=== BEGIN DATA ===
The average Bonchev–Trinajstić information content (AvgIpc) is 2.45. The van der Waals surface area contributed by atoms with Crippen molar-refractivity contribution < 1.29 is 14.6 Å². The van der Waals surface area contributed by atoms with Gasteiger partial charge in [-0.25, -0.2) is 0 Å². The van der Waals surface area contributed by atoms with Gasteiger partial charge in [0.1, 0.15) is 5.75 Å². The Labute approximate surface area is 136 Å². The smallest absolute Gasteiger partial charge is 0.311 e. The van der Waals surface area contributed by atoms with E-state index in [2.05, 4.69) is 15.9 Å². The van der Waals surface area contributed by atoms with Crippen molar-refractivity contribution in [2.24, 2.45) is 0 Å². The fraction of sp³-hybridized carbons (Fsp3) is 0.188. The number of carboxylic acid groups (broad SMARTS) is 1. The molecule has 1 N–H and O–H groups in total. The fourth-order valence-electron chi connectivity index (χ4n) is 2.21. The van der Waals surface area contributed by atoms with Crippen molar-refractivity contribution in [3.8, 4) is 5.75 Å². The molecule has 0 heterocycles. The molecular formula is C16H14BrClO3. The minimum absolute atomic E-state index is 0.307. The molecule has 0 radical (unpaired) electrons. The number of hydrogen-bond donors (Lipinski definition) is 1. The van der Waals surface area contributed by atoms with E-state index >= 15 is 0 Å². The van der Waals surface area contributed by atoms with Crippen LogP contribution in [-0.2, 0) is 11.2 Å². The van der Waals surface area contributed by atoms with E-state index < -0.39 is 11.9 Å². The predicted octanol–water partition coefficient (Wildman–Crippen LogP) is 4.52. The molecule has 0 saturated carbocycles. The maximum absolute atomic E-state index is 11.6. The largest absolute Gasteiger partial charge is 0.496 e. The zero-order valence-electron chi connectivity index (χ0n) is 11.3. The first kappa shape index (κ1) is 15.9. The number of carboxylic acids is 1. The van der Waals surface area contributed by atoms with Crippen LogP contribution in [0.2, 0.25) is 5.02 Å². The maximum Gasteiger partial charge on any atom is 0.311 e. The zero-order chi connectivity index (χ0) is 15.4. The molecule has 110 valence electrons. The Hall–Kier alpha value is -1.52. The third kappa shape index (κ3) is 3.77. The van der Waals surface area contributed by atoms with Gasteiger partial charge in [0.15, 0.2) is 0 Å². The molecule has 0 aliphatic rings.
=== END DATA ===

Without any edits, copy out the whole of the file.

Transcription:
The average Bonchev–Trinajstić information content (AvgIpc) is 2.45. The van der Waals surface area contributed by atoms with Crippen molar-refractivity contribution < 1.29 is 14.6 Å². The van der Waals surface area contributed by atoms with Gasteiger partial charge in [-0.25, -0.2) is 0 Å². The van der Waals surface area contributed by atoms with Gasteiger partial charge in [0.1, 0.15) is 5.75 Å². The Labute approximate surface area is 136 Å². The smallest absolute Gasteiger partial charge is 0.311 e. The van der Waals surface area contributed by atoms with E-state index in [2.05, 4.69) is 15.9 Å². The van der Waals surface area contributed by atoms with Crippen molar-refractivity contribution in [2.24, 2.45) is 0 Å². The fraction of sp³-hybridized carbons (Fsp3) is 0.188. The number of carboxylic acid groups (broad SMARTS) is 1. The molecule has 1 N–H and O–H groups in total. The fourth-order valence-electron chi connectivity index (χ4n) is 2.21. The van der Waals surface area contributed by atoms with Crippen molar-refractivity contribution in [3.8, 4) is 5.75 Å². The molecule has 0 heterocycles. The molecular formula is C16H14BrClO3. The minimum absolute atomic E-state index is 0.307. The molecule has 0 radical (unpaired) electrons. The number of hydrogen-bond donors (Lipinski definition) is 1. The van der Waals surface area contributed by atoms with E-state index >= 15 is 0 Å². The van der Waals surface area contributed by atoms with Crippen LogP contribution in [-0.2, 0) is 11.2 Å². The van der Waals surface area contributed by atoms with E-state index < -0.39 is 11.9 Å². The predicted octanol–water partition coefficient (Wildman–Crippen LogP) is 4.52. The molecule has 0 saturated carbocycles. The maximum absolute atomic E-state index is 11.6. The largest absolute Gasteiger partial charge is 0.496 e. The zero-order valence-electron chi connectivity index (χ0n) is 11.3. The first kappa shape index (κ1) is 15.9. The number of carboxylic acids is 1. The van der Waals surface area contributed by atoms with Crippen LogP contribution in [0.2, 0.25) is 5.02 Å². The maximum Gasteiger partial charge on any atom is 0.311 e. The zero-order chi connectivity index (χ0) is 15.4. The molecule has 110 valence electrons. The Hall–Kier alpha value is -1.52. The third kappa shape index (κ3) is 3.77. The van der Waals surface area contributed by atoms with Gasteiger partial charge in [0.15, 0.2) is 0 Å². The molecule has 0 aliphatic rings.